Everyday we are all busy. Sometimes too busy to take notice of the messages our body is sending our mind. We have all had that time when we have had an ache or injured ourselves and whilst we acknowledged the pain we, well, we just kept going.
The thing is, pain is a message (or a sign, if that’s what you are into) and we need to take notice of it.
Physical pain can be acute or chronic, as can psychological pain.
Acute pain is the type where you roll your ankle whilst running to collect something you forgot – and if you are a first-aider – you apply the RICE theory – Rest, Ice, Compression and Elevation for a short while, depending on your patience level. This pain can typically be managed with simple analgesia ie. paracetamol and ibuprofen – after the initial inflammation that was caused by the injury has settled, the pain subsides and you resume your normal activities. Acute psychological pain might be experienced when people experience a situational crisis. The immediate pain is managed through their ability to be resilient, they learn, grow and move on.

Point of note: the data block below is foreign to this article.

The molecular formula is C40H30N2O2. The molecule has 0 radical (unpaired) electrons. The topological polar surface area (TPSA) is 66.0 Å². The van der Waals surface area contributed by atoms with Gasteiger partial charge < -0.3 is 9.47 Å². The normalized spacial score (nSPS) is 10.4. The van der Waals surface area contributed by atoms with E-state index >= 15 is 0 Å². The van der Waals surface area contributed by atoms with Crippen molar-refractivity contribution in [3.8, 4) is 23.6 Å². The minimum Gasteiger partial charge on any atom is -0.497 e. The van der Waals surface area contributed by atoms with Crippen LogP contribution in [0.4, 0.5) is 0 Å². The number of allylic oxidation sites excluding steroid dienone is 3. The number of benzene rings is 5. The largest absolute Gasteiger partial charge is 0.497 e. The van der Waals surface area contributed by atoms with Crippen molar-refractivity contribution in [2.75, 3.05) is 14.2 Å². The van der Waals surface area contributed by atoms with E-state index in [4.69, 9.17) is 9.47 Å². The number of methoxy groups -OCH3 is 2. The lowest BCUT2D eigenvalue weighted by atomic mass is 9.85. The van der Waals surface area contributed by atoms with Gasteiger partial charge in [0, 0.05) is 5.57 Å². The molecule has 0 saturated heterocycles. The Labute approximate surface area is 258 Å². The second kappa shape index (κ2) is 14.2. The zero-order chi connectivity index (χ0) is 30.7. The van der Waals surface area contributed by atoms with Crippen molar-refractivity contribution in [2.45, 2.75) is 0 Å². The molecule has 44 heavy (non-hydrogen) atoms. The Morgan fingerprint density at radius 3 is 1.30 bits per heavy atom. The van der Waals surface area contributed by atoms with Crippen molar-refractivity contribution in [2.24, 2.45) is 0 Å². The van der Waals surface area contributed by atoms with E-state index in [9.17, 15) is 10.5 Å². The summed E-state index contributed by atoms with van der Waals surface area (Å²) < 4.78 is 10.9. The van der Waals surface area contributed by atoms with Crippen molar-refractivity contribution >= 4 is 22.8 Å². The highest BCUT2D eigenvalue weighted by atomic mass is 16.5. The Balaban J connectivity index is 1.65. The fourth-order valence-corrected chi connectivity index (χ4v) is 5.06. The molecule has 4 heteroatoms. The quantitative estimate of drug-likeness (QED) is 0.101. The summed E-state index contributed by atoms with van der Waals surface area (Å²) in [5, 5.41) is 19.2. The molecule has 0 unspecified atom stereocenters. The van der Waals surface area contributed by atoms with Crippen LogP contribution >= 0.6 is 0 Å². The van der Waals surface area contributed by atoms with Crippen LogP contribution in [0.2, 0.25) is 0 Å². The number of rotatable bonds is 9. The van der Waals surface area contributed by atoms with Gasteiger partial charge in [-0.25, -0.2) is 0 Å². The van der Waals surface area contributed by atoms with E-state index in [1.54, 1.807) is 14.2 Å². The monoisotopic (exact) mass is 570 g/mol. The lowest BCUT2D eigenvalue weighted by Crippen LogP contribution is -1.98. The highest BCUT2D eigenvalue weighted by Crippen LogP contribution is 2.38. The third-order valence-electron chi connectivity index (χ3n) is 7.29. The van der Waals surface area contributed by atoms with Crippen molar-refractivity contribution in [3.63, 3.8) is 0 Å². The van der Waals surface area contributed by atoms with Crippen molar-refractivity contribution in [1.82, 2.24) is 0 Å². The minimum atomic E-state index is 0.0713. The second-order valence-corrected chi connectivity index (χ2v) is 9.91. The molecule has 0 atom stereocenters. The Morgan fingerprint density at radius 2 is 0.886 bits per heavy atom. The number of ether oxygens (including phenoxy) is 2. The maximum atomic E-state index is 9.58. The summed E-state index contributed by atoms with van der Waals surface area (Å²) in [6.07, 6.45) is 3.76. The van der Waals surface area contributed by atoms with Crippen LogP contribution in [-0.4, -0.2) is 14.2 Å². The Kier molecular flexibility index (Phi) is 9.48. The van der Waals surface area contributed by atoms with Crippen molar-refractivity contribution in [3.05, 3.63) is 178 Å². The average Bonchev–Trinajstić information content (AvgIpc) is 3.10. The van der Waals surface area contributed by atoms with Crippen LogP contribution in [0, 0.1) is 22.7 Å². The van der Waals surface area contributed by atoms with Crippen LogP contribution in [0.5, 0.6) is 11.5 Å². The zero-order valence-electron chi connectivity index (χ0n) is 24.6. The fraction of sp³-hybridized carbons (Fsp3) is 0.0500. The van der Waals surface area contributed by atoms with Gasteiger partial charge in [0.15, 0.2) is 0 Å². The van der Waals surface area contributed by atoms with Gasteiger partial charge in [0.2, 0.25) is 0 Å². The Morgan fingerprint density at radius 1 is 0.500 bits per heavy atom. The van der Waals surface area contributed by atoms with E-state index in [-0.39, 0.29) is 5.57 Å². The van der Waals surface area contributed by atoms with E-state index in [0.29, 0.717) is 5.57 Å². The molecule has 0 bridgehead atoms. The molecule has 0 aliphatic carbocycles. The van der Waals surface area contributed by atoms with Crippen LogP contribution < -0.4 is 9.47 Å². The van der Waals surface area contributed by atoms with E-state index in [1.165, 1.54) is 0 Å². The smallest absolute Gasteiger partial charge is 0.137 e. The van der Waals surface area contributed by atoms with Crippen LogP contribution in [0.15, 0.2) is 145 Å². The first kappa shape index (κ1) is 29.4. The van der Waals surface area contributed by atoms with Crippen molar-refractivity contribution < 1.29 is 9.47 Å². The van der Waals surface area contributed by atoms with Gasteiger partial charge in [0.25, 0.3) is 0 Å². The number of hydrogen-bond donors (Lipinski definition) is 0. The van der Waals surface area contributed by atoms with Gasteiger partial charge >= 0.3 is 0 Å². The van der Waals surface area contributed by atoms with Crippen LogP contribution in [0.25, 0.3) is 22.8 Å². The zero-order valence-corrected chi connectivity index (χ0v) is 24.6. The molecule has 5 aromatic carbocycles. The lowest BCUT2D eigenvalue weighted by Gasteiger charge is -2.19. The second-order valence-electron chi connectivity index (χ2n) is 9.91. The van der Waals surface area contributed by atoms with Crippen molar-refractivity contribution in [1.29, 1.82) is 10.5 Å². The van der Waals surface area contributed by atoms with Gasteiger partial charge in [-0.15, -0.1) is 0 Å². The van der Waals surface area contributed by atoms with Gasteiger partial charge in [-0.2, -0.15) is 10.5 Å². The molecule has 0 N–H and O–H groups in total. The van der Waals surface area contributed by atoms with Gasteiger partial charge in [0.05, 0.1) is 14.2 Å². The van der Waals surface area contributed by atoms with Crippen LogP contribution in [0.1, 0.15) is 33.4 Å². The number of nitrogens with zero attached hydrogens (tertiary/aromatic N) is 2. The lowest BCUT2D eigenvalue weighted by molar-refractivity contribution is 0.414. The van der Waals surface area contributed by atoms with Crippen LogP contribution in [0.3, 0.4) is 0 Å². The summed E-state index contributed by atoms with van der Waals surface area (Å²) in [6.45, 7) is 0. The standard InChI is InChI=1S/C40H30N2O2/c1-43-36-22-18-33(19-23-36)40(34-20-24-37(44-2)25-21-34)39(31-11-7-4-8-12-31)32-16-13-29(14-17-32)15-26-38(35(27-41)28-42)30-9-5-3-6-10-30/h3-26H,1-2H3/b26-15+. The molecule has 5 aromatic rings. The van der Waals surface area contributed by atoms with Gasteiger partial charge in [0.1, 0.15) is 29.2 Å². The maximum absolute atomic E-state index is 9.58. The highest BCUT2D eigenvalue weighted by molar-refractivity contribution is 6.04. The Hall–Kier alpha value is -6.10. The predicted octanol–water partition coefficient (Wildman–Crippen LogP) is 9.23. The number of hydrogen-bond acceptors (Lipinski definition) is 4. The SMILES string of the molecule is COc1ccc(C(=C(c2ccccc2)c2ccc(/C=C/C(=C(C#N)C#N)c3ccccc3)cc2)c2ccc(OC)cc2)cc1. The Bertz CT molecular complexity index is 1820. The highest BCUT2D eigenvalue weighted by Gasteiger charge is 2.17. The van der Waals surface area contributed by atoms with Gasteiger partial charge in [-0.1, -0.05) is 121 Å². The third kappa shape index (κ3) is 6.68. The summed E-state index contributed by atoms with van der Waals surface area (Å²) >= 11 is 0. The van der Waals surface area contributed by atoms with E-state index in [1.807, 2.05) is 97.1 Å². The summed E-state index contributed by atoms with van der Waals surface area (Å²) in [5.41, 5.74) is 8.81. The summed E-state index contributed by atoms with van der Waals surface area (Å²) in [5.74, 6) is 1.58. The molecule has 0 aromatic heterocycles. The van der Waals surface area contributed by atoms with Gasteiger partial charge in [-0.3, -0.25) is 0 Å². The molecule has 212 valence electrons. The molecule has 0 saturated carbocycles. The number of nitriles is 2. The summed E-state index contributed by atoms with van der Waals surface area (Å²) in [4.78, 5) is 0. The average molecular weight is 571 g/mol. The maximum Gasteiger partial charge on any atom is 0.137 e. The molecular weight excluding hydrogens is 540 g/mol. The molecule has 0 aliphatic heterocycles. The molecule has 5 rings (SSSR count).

Whereas, chronic pain is longer lasting. Just ask anyone who is waiting for a joint replacement (say a hip or knee) and they will tell you they have pain every day and they have worked out the actions that make their pain better or worse. The ‘edge’ might be taken of this pain by the analgesia previously mentioned, but it is always there – sending a message to the brain to be mindful of the area. Like chronic physical pain, chronic psychological pain has the capacity to affect every part of a person’s wellbeing. Again, there is a time of learning, but changes need to be made for long term management and growth.
Our mind and body work in such unison that it can sometimes be unclear where the physical pain ends and psychological pain starts.
Know that both acute and chronic physical and psychological pain has a purpose and is not to be ignored.
Trust that your mind-body connection is in play and be strong enough to use the opportunity to take action.